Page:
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More on Concept

Last time I asked you to blurb your book. To state what your book is about in a sentence.

Hard, isn’t it?

I said that on the basis of that sentence you may prick the interest of a publisher; it will tell him something of how to position your book. It will inform your cover art. Even more, it will keep you on track for the months you’ll be writing.

I didn’t get any takers on trying to figure out the concept for Prince of Storms–Book Four of The Entire and The Rose–from the cover art. But here it is: A soldier is offered a kingship he despises but cannot refuse.

Now look again at the cover; it’s all there, I think. Note the throne on the left. It is abandoned and the sword is laid down. The stairs the king must mount are confining, leading to a leaden throne. It is undoubtedly a seat of power. But it is also a prison. The soldier gazes out on the wide land, yearning for something. The fighting is not done; he still wears his armor. But he doesn’t want the spoils.

This concept is not enough, I have to admit, to sell a novel. But it was perfect for the end of a four-book series about a man who enters a powerful kingdom as a slave and exile and takes on the whole power structure to save his world, his family, his soul.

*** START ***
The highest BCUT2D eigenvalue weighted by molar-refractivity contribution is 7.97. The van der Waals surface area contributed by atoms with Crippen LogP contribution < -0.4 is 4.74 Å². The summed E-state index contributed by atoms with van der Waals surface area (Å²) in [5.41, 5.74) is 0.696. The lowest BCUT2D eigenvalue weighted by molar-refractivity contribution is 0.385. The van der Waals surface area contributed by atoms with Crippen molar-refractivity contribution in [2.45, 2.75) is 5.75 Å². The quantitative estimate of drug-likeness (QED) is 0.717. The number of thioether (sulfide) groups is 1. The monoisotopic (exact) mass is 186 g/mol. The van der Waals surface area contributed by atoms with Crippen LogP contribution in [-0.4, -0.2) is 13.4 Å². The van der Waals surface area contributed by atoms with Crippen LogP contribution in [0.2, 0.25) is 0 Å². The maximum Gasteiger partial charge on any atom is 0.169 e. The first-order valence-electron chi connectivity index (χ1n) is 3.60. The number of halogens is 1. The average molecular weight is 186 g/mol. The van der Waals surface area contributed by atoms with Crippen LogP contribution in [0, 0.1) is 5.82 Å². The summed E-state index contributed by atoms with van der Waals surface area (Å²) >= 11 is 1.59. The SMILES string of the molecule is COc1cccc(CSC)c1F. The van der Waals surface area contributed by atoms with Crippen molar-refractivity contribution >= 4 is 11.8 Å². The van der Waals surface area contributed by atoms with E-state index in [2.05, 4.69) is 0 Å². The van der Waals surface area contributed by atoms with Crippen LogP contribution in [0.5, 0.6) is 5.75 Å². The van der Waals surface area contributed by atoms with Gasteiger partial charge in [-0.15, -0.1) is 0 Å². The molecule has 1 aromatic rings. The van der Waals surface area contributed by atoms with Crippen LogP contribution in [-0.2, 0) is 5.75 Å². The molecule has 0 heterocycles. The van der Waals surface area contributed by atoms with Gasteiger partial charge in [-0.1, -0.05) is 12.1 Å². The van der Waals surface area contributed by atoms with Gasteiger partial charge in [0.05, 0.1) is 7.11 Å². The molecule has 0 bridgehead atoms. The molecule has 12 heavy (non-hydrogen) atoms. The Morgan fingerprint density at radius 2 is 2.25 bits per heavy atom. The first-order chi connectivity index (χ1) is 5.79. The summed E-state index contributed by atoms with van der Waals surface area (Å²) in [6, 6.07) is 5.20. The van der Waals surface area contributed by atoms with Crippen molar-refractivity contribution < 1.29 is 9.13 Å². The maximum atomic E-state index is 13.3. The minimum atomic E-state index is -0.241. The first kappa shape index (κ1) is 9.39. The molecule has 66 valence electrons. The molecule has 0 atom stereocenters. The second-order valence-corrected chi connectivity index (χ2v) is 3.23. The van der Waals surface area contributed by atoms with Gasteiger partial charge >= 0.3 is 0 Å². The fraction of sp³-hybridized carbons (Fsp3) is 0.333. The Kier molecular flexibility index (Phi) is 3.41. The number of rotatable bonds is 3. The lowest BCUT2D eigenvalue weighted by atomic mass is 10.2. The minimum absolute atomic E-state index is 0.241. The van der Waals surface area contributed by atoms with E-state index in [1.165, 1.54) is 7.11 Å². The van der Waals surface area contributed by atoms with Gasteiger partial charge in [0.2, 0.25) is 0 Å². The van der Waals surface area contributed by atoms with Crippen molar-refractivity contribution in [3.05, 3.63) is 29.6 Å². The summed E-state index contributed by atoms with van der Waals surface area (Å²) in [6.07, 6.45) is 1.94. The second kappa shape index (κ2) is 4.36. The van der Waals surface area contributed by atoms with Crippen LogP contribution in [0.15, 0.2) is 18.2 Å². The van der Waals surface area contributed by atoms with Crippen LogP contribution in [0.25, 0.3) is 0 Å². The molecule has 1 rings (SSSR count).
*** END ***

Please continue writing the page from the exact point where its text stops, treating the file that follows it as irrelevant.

The concept for Prince of Storms suggests emotional tension, high stakes, and moral dilemma. It raises the dramatic question Can the protagonist escape the trap of power?

These are the selling points for this story. What are yours? Can you state them simply, perhaps in one sentence? It’s worth trying.

Lots of people wait until they’re writing a query letter to figure out their one sentence. If you do it while your writing–or better yet–before you write, you’ll be able to use that clear, precision statement to guide your writing choices on every page.

What a concept.

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